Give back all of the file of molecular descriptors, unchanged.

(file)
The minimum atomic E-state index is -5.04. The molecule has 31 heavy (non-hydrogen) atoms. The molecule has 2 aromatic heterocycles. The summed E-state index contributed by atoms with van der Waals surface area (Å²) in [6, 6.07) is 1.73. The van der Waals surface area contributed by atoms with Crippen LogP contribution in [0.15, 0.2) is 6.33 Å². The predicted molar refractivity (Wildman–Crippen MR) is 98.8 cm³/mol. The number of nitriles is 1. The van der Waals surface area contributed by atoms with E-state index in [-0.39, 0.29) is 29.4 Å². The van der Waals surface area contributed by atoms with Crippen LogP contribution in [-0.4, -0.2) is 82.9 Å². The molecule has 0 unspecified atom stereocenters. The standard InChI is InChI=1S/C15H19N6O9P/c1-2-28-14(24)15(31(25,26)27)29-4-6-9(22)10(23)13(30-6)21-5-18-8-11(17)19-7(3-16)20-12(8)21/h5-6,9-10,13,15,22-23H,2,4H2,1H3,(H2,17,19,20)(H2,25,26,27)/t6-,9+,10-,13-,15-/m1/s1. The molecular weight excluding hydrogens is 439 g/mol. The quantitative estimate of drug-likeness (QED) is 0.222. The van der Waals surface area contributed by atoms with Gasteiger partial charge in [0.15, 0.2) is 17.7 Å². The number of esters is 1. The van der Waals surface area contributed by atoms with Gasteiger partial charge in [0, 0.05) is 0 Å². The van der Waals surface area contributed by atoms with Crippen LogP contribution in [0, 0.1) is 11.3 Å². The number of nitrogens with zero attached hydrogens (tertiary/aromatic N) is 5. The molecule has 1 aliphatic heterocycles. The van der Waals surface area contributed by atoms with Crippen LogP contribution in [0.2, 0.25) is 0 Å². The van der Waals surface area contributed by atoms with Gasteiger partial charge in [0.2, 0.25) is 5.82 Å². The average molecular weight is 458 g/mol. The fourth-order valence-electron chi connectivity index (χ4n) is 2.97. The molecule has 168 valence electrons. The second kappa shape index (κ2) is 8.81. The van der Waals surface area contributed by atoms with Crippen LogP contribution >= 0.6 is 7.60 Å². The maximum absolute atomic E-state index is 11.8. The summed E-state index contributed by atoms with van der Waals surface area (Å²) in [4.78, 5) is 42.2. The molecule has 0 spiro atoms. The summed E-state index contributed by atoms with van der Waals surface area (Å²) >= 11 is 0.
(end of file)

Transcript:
The minimum atomic E-state index is -5.04. The molecule has 31 heavy (non-hydrogen) atoms. The molecule has 2 aromatic heterocycles. The summed E-state index contributed by atoms with van der Waals surface area (Å²) in [6, 6.07) is 1.73. The van der Waals surface area contributed by atoms with Crippen LogP contribution in [0.15, 0.2) is 6.33 Å². The predicted molar refractivity (Wildman–Crippen MR) is 98.8 cm³/mol. The number of nitriles is 1. The van der Waals surface area contributed by atoms with E-state index in [-0.39, 0.29) is 29.4 Å². The van der Waals surface area contributed by atoms with Crippen LogP contribution in [-0.4, -0.2) is 82.9 Å². The molecule has 0 unspecified atom stereocenters. The standard InChI is InChI=1S/C15H19N6O9P/c1-2-28-14(24)15(31(25,26)27)29-4-6-9(22)10(23)13(30-6)21-5-18-8-11(17)19-7(3-16)20-12(8)21/h5-6,9-10,13,15,22-23H,2,4H2,1H3,(H2,17,19,20)(H2,25,26,27)/t6-,9+,10-,13-,15-/m1/s1. The molecular weight excluding hydrogens is 439 g/mol. The quantitative estimate of drug-likeness (QED) is 0.222. The van der Waals surface area contributed by atoms with Gasteiger partial charge in [0.15, 0.2) is 17.7 Å². The number of esters is 1. The van der Waals surface area contributed by atoms with Gasteiger partial charge in [0, 0.05) is 0 Å². The van der Waals surface area contributed by atoms with Crippen LogP contribution in [0, 0.1) is 11.3 Å². The number of nitrogens with zero attached hydrogens (tertiary/aromatic N) is 5. The molecule has 1 aliphatic heterocycles. The van der Waals surface area contributed by atoms with Crippen LogP contribution in [0.2, 0.25) is 0 Å². The van der Waals surface area contributed by atoms with Gasteiger partial charge in [0.2, 0.25) is 5.82 Å². The average molecular weight is 458 g/mol. The fourth-order valence-electron chi connectivity index (χ4n) is 2.97. The molecule has 168 valence electrons. The second kappa shape index (κ2) is 8.81. The van der Waals surface area contributed by atoms with Crippen LogP contribution >= 0.6 is 7.60 Å². The maximum absolute atomic E-state index is 11.8. The summed E-state index contributed by atoms with van der Waals surface area (Å²) in [4.78, 5) is 42.2. The molecule has 0 spiro atoms. The summed E-state index contributed by atoms with van der Waals surface area (Å²) >= 11 is 0.